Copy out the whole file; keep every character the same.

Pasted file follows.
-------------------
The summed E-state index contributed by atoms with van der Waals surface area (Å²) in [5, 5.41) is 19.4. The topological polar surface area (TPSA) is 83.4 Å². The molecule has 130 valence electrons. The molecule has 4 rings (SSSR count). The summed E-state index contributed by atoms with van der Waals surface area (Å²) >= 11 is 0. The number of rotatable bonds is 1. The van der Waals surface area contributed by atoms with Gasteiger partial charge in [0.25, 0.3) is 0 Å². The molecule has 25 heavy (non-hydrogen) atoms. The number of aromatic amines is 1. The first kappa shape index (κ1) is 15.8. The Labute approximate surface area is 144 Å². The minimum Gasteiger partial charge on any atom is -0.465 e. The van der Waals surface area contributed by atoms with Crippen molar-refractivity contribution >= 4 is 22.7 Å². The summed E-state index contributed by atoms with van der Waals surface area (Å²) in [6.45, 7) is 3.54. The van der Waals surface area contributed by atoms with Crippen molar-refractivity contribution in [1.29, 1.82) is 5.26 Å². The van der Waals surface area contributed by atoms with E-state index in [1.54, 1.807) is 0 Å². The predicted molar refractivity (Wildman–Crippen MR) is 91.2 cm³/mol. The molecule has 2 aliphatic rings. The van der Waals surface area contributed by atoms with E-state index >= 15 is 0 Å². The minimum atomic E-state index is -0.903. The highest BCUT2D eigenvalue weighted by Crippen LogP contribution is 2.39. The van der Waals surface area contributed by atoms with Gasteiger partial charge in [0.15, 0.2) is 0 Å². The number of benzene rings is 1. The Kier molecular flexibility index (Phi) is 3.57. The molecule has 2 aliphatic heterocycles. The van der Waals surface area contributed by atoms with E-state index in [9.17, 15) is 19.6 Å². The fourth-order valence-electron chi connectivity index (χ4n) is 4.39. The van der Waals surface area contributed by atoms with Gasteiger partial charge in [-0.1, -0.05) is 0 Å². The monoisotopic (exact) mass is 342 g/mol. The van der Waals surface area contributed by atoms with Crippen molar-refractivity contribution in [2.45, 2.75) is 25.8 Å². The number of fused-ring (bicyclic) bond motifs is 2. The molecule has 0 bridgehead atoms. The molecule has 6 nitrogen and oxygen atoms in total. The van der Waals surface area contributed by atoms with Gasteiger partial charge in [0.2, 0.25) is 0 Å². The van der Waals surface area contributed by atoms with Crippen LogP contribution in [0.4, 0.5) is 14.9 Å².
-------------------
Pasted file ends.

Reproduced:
The summed E-state index contributed by atoms with van der Waals surface area (Å²) in [5, 5.41) is 19.4. The topological polar surface area (TPSA) is 83.4 Å². The molecule has 130 valence electrons. The molecule has 4 rings (SSSR count). The summed E-state index contributed by atoms with van der Waals surface area (Å²) >= 11 is 0. The number of rotatable bonds is 1. The van der Waals surface area contributed by atoms with Gasteiger partial charge in [0.25, 0.3) is 0 Å². The molecule has 25 heavy (non-hydrogen) atoms. The number of aromatic amines is 1. The first kappa shape index (κ1) is 15.8. The Labute approximate surface area is 144 Å². The minimum Gasteiger partial charge on any atom is -0.465 e. The van der Waals surface area contributed by atoms with Crippen molar-refractivity contribution >= 4 is 22.7 Å². The summed E-state index contributed by atoms with van der Waals surface area (Å²) in [6.45, 7) is 3.54. The van der Waals surface area contributed by atoms with Crippen molar-refractivity contribution in [1.29, 1.82) is 5.26 Å². The van der Waals surface area contributed by atoms with E-state index in [1.54, 1.807) is 0 Å². The predicted molar refractivity (Wildman–Crippen MR) is 91.2 cm³/mol. The molecule has 2 aliphatic rings. The van der Waals surface area contributed by atoms with E-state index >= 15 is 0 Å². The minimum atomic E-state index is -0.903. The highest BCUT2D eigenvalue weighted by Crippen LogP contribution is 2.39. The van der Waals surface area contributed by atoms with Gasteiger partial charge in [0.15, 0.2) is 0 Å². The number of benzene rings is 1. The Kier molecular flexibility index (Phi) is 3.57. The molecule has 2 aliphatic heterocycles. The van der Waals surface area contributed by atoms with E-state index in [9.17, 15) is 19.6 Å². The fourth-order valence-electron chi connectivity index (χ4n) is 4.39. The van der Waals surface area contributed by atoms with Gasteiger partial charge in [-0.1, -0.05) is 0 Å². The monoisotopic (exact) mass is 342 g/mol. The van der Waals surface area contributed by atoms with Crippen molar-refractivity contribution in [2.45, 2.75) is 25.8 Å². The number of fused-ring (bicyclic) bond motifs is 2. The molecule has 0 bridgehead atoms. The molecule has 6 nitrogen and oxygen atoms in total. The van der Waals surface area contributed by atoms with Gasteiger partial charge in [0.2, 0.25) is 0 Å². The van der Waals surface area contributed by atoms with Crippen LogP contribution in [0.4, 0.5) is 14.9 Å².